The Developing Brain

posted by Judge_Burke @ 21:48 PM
January 8, 2019

Susan Frelich AppletonDeanna M. Barch and Anneliese Schaefer (Washington University in St. Louis – School of Law, Washington University in St. Louis – Department of Psychological and Brain Sciences and Washington University in St Louis – Department of Neurology) have posted The Developing Brain: New Directions in Science, Policy, and Law–Introduction (57 Washington University Journal of Law & Policy 1 (2018)) on SSRN. Here is the abstract:

Scientific findings on brain development increasingly are influencing how we understand children’s social and emotional development and how we interpret their behavior. Such understandings and interpretations, in turn, can shape public policy and legal precedent, as shown by the U.S. Supreme Court’s recognition of constitutional limitations on criminal punishments imposed on young offenders.

This essay introduces a transdisciplinary symposium that explores new learning about the negative impact of “early stressors” on brain development and the opportunities that such learning presents for law and policy reforms.

he symposium, part of a Washington University initiative on Neuroscience and Society, builds on the influence that neuroscience has already exerted on criminal law and juvenile justice and examines both the promise and the challenges of attempting to replicate this relationship in other contexts. For example, one challenge emerges from American jurisprudence’s distinction between constitutional limits on government action (as in the juvenile justice cases) versus calls for government support in response to demonstrated individual and societal benefits (as in interventions to minimize early stressors).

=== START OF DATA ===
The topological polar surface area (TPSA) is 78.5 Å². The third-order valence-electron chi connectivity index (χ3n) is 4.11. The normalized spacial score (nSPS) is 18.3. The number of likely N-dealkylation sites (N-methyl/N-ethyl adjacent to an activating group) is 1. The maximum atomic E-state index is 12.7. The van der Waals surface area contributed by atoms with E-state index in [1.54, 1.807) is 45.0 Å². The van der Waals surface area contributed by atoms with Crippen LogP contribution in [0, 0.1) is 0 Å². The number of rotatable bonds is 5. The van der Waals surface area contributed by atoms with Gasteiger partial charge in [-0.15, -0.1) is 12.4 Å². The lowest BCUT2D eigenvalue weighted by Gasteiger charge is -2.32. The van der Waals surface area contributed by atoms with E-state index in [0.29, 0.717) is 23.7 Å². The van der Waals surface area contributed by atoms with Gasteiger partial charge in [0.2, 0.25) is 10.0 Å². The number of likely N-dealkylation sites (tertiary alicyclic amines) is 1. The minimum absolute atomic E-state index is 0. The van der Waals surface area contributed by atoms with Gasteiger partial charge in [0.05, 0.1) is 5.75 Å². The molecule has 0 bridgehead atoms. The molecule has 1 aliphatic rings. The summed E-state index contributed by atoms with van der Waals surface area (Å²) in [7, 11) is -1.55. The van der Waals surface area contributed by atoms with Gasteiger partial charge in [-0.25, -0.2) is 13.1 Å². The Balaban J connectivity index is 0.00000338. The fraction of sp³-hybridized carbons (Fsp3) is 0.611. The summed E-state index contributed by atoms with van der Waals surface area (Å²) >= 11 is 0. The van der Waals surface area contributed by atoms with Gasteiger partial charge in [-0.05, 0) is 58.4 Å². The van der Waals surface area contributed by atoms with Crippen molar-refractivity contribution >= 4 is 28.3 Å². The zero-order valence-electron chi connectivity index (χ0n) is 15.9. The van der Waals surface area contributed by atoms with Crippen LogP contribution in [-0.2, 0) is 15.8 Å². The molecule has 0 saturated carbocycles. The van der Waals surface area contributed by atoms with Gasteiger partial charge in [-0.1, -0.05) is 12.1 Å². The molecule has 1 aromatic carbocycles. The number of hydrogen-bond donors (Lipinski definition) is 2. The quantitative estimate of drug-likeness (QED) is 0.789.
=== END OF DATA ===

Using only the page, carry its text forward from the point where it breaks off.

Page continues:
The symposium contributions reflect the diverse expertise of the authors—including law, medicine, neuroscience, psychology, economics, public health, and social work, as well as insights from those with on-the-ground experience in policy making and implementation. Thanks to the wide array of perspectives, the symposium presents a conversation not only about how neuroscience might influence law and policy but also about how neuroscientists can undertake research that would prove most useful in influencing law and policy. For the full symposium, entitled Bringing Science to Law and Policy, see volume 57 of the Washington University Journal of Law & Policy (available online).


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